Social Sciences Book Reviews

THE FULL CATASTROPHE by James Angelos
BUSINESS & ECONOMICS
Released: June 2, 2015

"A candid, unsparing look at the challenges Greece has yet to overcome."
Endemic problems plague a proud country. Read full book review >
BUSINESS & ECONOMICS
Released: June 9, 2015

"A provocative discussion of how public investment and private entrepreneurship can combine to shape future advantages from existing used and unused capacities."
Drawing on her business success, Internet entrepreneur and internationally respected transport expert Chase details how digital infrastructure can be used to organize excess capacity and generate profit in service businesses. Read full book review >

AN UNLIKELY UNION by Paul Moses
HISTORY
Released: July 3, 2015

"A brisk, well-researched look at a significant part of New York's boisterous past."
How two ethnic groups made peace. Read full book review >
NAKED AT LUNCH by Mark Haskell Smith
BIOGRAPHY & MEMOIR
Released: June 2, 2015

"A thoughtful and entertaining analysis of why so many still want to ditch their clothes and let it all hang out."
An open-minded writer drops his skivvies at various locations around the world in an amusing and earnest attempt to understand the appeal of nudism. Read full book review >
IN SEARCH OF THE MOVEMENT by Benjamin Hedin
CURRENT AFFAIRS
Released: June 1, 2015

"Thoughtful essays on this significant struggle, ongoing and continuous."
A journalistic foray into the work of unsung heroes in the civil rights struggle, then and now. Read full book review >

MISBEHAVING by Richard H. Thaler
BUSINESS & ECONOMICS
Released: May 18, 2015

"Readers with even the remotest interest in how the world really works will enjoy this work of the dismal science pleasingly, and even exuberantly, done."
The dean of behavioral economics—the study of how people behave in practice rather than in theory when it comes to dollars and cents—gives a spry account of his field. Read full book review >
BIOGRAPHY & MEMOIR
Released: June 9, 2015

"A potent introduction to a nearly forgotten part of the civil rights movement and a personalized reminder of what it was truly about."
A powerful memoir of the civil rights movement, specifically the dramatic struggle to integrate the schools in Prince Edward County, Virginia. Read full book review >
THE GREAT DIVIDE by Joseph E. Stiglitz
BUSINESS & ECONOMICS
Released: April 20, 2015

"Smart, sometimes-stinging prose that rejects the doctrines of strangled government and artificial austerity, doctrines that require us to 'pay a high economic price for our growing inequality and declining opportunity.'"
Nobel Prize-winning economist Stiglitz (The Price of Inequality, 2012, etc.) examines some of the macro dollars-and-cents issues that separate the haves from the have-nots—and money is just of them. Read full book review >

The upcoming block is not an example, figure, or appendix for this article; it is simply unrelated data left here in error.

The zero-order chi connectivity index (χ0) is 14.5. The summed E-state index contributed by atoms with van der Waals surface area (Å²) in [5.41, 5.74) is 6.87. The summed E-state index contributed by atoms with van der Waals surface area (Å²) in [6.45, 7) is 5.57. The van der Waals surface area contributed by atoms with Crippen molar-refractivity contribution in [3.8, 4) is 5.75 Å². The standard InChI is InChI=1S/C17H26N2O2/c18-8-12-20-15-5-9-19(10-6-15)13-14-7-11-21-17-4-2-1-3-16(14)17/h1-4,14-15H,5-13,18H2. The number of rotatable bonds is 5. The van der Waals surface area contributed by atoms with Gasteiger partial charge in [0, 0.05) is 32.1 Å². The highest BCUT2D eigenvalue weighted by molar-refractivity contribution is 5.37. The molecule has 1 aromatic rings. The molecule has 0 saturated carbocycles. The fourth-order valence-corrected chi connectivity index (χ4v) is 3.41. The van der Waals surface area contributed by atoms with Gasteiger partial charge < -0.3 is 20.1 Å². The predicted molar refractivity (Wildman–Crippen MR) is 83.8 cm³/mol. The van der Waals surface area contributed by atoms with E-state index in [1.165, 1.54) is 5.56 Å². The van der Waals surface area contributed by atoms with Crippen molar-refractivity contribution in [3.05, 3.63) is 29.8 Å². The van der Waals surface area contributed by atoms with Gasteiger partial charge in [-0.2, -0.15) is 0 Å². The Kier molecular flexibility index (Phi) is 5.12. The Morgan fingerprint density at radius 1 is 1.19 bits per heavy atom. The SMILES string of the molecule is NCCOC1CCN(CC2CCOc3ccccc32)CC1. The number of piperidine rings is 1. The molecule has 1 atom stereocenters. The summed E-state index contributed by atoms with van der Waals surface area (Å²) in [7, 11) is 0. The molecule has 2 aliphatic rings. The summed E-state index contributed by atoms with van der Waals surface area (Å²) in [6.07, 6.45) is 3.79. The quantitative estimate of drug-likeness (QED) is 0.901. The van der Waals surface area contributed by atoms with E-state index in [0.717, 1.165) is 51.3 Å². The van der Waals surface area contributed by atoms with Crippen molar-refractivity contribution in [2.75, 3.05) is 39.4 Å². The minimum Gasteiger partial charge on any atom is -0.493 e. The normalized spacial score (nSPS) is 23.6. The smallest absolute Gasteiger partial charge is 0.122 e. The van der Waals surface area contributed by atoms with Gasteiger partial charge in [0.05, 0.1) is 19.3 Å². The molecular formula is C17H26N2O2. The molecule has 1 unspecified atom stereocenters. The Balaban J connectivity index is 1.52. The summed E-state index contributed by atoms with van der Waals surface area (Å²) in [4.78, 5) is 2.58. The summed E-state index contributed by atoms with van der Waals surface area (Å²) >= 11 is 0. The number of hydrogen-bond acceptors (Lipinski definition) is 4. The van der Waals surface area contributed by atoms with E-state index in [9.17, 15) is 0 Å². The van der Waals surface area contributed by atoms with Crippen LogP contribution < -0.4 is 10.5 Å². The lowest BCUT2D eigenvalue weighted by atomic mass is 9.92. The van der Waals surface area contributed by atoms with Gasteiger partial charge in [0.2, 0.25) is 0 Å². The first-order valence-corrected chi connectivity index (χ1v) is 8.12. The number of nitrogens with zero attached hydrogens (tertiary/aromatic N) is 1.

SOCIAL SCIENCES
Released: June 9, 2025

"Well-presented, solid facts that address the many detriments of helicopter parenting."
Why helicopter parents are doing more harm than good to their children. Read full book review >
THE HILLARY DOCTRINE by Valerie M. Hudson
CURRENT AFFAIRS
Released: June 30, 2015

"A sound study that carries an urgent message."
A compelling argument for women's rights. Read full book review >
DISSENT by Ralph Young
HISTORY
Released: May 1, 2015

"Refreshingly democratic—solid supplemental reading to the likes of Terkel and Alinsky, insistent on upholding the rights of political minorities even when they're wrong."
A broad-ranging, evenhanded view of a tradition honed into an art form in America: the use of dissent as "a critique of governance." Read full book review >
EVERYTHING YOU EVER WANTED by Jillian Lauren
BIOGRAPHY & MEMOIR
Released: May 5, 2015

"Lauren's writing is brave and honest, and she calls out hypocrisy wherever she sees it and shines a light on the challenges faced during the adoption process."
Exploring how we see identity through the process of adoption. Read full book review >
Kirkus Interview
Frank Bruni
March 31, 2015

Over the last few decades, Americans have turned college admissions into a terrifying and occasionally devastating process, preceded by test prep, tutors, all sorts of stratagems, all kinds of rankings, and a conviction among too many young people that their futures will be determined and their worth established by which schools say yes and which say no. In Where You Go Is Not Who You’ll Be, New York Times columnist Frank Bruni explains why, giving students and their parents a new perspective on this brutal, deeply flawed competition and a path out of the anxiety that it provokes. “Written in a lively style but carrying a wallop, this is a book that family and educators cannot afford to overlook as they try to navigate the treacherous waters of college admissions,” our reviewer writes. View video >